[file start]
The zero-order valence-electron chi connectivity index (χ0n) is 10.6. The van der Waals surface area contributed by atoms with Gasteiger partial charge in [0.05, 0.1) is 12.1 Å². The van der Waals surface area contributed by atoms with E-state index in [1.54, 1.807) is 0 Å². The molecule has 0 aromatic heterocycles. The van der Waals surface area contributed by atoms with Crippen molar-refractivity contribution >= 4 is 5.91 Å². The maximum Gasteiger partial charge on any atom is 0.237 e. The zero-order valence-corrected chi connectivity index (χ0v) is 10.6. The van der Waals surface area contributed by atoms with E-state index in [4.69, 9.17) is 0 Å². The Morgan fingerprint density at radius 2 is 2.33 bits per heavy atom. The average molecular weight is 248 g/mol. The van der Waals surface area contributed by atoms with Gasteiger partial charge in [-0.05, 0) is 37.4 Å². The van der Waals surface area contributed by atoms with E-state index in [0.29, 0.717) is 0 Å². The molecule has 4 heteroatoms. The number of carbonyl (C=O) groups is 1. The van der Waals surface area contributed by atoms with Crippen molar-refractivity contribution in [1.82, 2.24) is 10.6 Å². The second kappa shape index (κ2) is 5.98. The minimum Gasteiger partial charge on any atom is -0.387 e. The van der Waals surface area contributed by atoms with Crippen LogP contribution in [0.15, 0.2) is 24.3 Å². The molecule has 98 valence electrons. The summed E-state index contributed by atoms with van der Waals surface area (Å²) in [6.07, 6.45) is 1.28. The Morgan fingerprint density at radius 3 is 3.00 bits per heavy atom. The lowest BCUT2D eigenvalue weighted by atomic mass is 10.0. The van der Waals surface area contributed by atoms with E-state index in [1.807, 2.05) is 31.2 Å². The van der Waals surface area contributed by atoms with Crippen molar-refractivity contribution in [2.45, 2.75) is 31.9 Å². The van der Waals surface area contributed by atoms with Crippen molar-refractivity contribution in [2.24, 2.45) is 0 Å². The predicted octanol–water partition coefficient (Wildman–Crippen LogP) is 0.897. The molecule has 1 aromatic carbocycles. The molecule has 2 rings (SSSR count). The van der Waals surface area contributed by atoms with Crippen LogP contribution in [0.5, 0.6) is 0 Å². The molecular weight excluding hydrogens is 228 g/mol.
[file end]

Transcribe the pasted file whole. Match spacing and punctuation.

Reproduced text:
The zero-order valence-electron chi connectivity index (χ0n) is 10.6. The van der Waals surface area contributed by atoms with Gasteiger partial charge in [0.05, 0.1) is 12.1 Å². The van der Waals surface area contributed by atoms with E-state index in [1.54, 1.807) is 0 Å². The molecule has 0 aromatic heterocycles. The van der Waals surface area contributed by atoms with Crippen molar-refractivity contribution >= 4 is 5.91 Å². The maximum Gasteiger partial charge on any atom is 0.237 e. The zero-order valence-corrected chi connectivity index (χ0v) is 10.6. The van der Waals surface area contributed by atoms with E-state index in [4.69, 9.17) is 0 Å². The Morgan fingerprint density at radius 2 is 2.33 bits per heavy atom. The average molecular weight is 248 g/mol. The van der Waals surface area contributed by atoms with Gasteiger partial charge in [-0.05, 0) is 37.4 Å². The van der Waals surface area contributed by atoms with E-state index in [0.29, 0.717) is 0 Å². The molecule has 4 heteroatoms. The number of carbonyl (C=O) groups is 1. The van der Waals surface area contributed by atoms with Crippen molar-refractivity contribution in [1.82, 2.24) is 10.6 Å². The second kappa shape index (κ2) is 5.98. The minimum Gasteiger partial charge on any atom is -0.387 e. The van der Waals surface area contributed by atoms with Crippen LogP contribution in [0.15, 0.2) is 24.3 Å². The molecule has 98 valence electrons. The summed E-state index contributed by atoms with van der Waals surface area (Å²) in [6.07, 6.45) is 1.28. The Morgan fingerprint density at radius 3 is 3.00 bits per heavy atom. The lowest BCUT2D eigenvalue weighted by atomic mass is 10.0. The van der Waals surface area contributed by atoms with E-state index in [1.807, 2.05) is 31.2 Å². The van der Waals surface area contributed by atoms with Crippen molar-refractivity contribution in [2.45, 2.75) is 31.9 Å². The van der Waals surface area contributed by atoms with Crippen molar-refractivity contribution in [2.24, 2.45) is 0 Å². The predicted octanol–water partition coefficient (Wildman–Crippen LogP) is 0.897. The molecule has 1 aromatic carbocycles. The molecule has 2 rings (SSSR count). The van der Waals surface area contributed by atoms with Crippen LogP contribution in [0.5, 0.6) is 0 Å². The molecular weight excluding hydrogens is 228 g/mol.